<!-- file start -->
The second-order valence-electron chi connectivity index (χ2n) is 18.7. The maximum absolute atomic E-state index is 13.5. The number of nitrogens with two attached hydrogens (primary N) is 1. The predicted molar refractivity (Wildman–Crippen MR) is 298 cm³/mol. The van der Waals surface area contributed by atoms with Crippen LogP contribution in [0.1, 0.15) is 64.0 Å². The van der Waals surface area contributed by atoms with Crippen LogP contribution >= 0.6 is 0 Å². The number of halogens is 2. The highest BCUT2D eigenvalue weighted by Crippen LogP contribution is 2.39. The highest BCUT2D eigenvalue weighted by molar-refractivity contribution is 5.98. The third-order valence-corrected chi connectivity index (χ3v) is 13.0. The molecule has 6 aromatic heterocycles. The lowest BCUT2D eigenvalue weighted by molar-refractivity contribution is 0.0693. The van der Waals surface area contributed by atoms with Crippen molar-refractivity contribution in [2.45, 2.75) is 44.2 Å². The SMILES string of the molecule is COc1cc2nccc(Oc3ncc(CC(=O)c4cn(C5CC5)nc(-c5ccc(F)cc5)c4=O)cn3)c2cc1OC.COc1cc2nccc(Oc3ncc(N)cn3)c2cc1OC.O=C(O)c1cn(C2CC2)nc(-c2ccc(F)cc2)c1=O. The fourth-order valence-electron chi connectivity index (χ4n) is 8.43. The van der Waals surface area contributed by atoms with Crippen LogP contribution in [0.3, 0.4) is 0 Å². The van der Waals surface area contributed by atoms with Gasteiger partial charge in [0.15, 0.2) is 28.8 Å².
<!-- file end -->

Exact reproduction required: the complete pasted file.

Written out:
The second-order valence-electron chi connectivity index (χ2n) is 18.7. The maximum absolute atomic E-state index is 13.5. The number of nitrogens with two attached hydrogens (primary N) is 1. The predicted molar refractivity (Wildman–Crippen MR) is 298 cm³/mol. The van der Waals surface area contributed by atoms with Crippen LogP contribution in [0.1, 0.15) is 64.0 Å². The van der Waals surface area contributed by atoms with Crippen LogP contribution >= 0.6 is 0 Å². The number of halogens is 2. The highest BCUT2D eigenvalue weighted by Crippen LogP contribution is 2.39. The highest BCUT2D eigenvalue weighted by molar-refractivity contribution is 5.98. The third-order valence-corrected chi connectivity index (χ3v) is 13.0. The molecule has 6 aromatic heterocycles. The lowest BCUT2D eigenvalue weighted by molar-refractivity contribution is 0.0693. The van der Waals surface area contributed by atoms with Crippen molar-refractivity contribution in [2.45, 2.75) is 44.2 Å². The SMILES string of the molecule is COc1cc2nccc(Oc3ncc(CC(=O)c4cn(C5CC5)nc(-c5ccc(F)cc5)c4=O)cn3)c2cc1OC.COc1cc2nccc(Oc3ncc(N)cn3)c2cc1OC.O=C(O)c1cn(C2CC2)nc(-c2ccc(F)cc2)c1=O. The fourth-order valence-electron chi connectivity index (χ4n) is 8.43. The van der Waals surface area contributed by atoms with Crippen LogP contribution in [0.3, 0.4) is 0 Å². The van der Waals surface area contributed by atoms with Gasteiger partial charge in [0.15, 0.2) is 28.8 Å².